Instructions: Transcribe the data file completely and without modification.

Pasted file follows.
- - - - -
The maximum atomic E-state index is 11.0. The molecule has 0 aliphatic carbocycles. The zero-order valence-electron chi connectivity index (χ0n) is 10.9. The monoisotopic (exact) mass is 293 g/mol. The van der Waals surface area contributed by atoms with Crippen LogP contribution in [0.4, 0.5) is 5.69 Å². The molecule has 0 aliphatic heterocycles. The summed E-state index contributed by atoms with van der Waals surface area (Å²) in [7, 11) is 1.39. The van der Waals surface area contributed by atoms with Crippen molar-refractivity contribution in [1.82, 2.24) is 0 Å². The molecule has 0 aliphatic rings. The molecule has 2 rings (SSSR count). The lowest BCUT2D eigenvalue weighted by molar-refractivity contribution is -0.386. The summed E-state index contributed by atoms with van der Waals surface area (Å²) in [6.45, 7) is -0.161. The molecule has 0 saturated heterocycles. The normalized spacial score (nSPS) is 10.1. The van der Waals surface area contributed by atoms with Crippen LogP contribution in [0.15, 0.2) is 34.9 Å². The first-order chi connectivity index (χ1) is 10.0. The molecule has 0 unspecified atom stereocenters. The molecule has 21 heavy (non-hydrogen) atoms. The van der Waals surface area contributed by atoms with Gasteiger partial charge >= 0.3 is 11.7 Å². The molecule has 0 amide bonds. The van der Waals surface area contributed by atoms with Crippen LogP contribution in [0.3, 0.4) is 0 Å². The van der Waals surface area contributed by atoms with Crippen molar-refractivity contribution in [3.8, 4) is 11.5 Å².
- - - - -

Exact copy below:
The maximum atomic E-state index is 11.0. The molecule has 0 aliphatic carbocycles. The zero-order valence-electron chi connectivity index (χ0n) is 10.9. The monoisotopic (exact) mass is 293 g/mol. The van der Waals surface area contributed by atoms with Crippen LogP contribution in [0.4, 0.5) is 5.69 Å². The molecule has 0 aliphatic heterocycles. The summed E-state index contributed by atoms with van der Waals surface area (Å²) in [7, 11) is 1.39. The van der Waals surface area contributed by atoms with Crippen molar-refractivity contribution in [1.82, 2.24) is 0 Å². The molecule has 0 aliphatic rings. The molecule has 2 rings (SSSR count). The lowest BCUT2D eigenvalue weighted by molar-refractivity contribution is -0.386. The summed E-state index contributed by atoms with van der Waals surface area (Å²) in [6.45, 7) is -0.161. The molecule has 0 saturated heterocycles. The normalized spacial score (nSPS) is 10.1. The van der Waals surface area contributed by atoms with Crippen LogP contribution in [0.15, 0.2) is 34.9 Å². The first-order chi connectivity index (χ1) is 10.0. The molecule has 0 unspecified atom stereocenters. The molecule has 21 heavy (non-hydrogen) atoms. The van der Waals surface area contributed by atoms with Gasteiger partial charge >= 0.3 is 11.7 Å². The molecule has 0 amide bonds. The van der Waals surface area contributed by atoms with Crippen LogP contribution in [0.3, 0.4) is 0 Å². The van der Waals surface area contributed by atoms with Crippen molar-refractivity contribution in [3.8, 4) is 11.5 Å².